American television manufacturer Vizio has had its knuckles rapped and been forced to pay $2.2m in an agreement with the Federal Trade Commission after collecting data including IP addresses and demographic information on 11m users.
There is no suggestion that the company was retaining individuals’ information. The initial complaint, upheld unanimously by theNew Jersey Division of Consumer Affairs, said that the TV contained a “smart interactivity” feature containing technology that “enables program offers and suggestions”. This entailed collecting data but users were not informed about this.
The company’s Facebook page states that it has reached an agreement with the FTC on what it may and may not do with customer data, and the statement to which it links it stressed that it was aggregating data rather than using it in any contentious manner.
The statement doesn’t mention the financial settlement, although the FTC’s own announcement makes the payment explicit, breaking it down as $1.5m to the FTC and $1m to the New Jersey Division of Consumer Affairs, with $300,000 of that amount suspended. A number of hostile comments on the Facebook page have met with a simple direction to the company’s statement.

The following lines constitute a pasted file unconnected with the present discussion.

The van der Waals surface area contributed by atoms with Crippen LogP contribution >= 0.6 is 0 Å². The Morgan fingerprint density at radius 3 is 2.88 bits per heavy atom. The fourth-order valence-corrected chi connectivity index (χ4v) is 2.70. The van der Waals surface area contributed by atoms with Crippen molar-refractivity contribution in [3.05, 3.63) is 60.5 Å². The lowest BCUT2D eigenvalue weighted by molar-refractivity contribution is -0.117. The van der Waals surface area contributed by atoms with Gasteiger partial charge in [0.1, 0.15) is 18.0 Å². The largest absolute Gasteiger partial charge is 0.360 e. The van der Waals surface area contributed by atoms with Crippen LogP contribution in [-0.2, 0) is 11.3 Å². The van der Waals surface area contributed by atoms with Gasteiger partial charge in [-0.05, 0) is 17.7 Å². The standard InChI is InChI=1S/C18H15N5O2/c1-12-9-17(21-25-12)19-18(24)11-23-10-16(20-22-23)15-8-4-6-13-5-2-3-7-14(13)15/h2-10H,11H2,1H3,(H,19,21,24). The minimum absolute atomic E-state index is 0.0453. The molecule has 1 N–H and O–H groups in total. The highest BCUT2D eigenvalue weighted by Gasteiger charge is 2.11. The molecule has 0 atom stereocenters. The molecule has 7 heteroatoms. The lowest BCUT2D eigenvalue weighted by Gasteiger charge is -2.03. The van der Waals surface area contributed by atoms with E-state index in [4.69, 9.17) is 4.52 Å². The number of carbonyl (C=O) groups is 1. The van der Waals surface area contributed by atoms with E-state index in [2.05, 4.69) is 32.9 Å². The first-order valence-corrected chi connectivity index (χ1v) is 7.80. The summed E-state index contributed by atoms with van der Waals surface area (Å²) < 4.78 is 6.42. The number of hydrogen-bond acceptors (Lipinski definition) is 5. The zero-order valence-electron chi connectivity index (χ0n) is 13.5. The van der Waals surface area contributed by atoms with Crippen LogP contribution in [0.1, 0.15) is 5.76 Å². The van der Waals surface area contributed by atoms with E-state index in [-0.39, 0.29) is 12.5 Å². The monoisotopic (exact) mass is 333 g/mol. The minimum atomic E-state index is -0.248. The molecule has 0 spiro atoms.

Arguably it would be difficult to direct people to programming they want to view without collecting data on their viewing habits and doing some sort of aggregation; the issue is that this wasn’t made explicit. Daniel Nesbitt, research director of Big Brother Watch, said:
In too many cases citizens simply have no idea what they’re handing over about themselves. All too often the vital information about how their personal data will be used is buried in jargon filled terms and conditions, which are all but unreadable to the average person. Companies have to start being much clearer about what they’re asking for.
Citizens should always be asked before their data is collected, they have to be able to understand how their information is being used and say no to it if they don’t feel comfortable.
Big Brother Watch has put together a paper on deciphering terms and conditions here.